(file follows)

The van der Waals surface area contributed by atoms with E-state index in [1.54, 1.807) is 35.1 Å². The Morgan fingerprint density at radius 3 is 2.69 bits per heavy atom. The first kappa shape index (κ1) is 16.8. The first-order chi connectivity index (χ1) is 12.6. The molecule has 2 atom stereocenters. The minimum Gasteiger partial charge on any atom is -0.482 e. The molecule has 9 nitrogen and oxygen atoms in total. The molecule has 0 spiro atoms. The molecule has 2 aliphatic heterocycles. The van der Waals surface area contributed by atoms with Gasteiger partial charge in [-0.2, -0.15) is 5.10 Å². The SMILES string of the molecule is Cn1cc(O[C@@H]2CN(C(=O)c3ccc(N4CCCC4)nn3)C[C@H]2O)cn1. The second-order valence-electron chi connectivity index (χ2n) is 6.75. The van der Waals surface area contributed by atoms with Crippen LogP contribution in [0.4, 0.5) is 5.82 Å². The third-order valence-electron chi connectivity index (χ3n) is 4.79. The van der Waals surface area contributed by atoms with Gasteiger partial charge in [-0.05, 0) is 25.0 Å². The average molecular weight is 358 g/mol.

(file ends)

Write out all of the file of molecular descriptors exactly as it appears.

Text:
The van der Waals surface area contributed by atoms with E-state index in [1.54, 1.807) is 35.1 Å². The Morgan fingerprint density at radius 3 is 2.69 bits per heavy atom. The first kappa shape index (κ1) is 16.8. The first-order chi connectivity index (χ1) is 12.6. The molecule has 2 atom stereocenters. The minimum Gasteiger partial charge on any atom is -0.482 e. The molecule has 9 nitrogen and oxygen atoms in total. The molecule has 0 spiro atoms. The molecule has 2 aliphatic heterocycles. The van der Waals surface area contributed by atoms with Gasteiger partial charge in [-0.2, -0.15) is 5.10 Å². The SMILES string of the molecule is Cn1cc(O[C@@H]2CN(C(=O)c3ccc(N4CCCC4)nn3)C[C@H]2O)cn1. The second-order valence-electron chi connectivity index (χ2n) is 6.75. The van der Waals surface area contributed by atoms with Crippen LogP contribution in [0.4, 0.5) is 5.82 Å². The third-order valence-electron chi connectivity index (χ3n) is 4.79. The van der Waals surface area contributed by atoms with Gasteiger partial charge in [-0.05, 0) is 25.0 Å². The average molecular weight is 358 g/mol.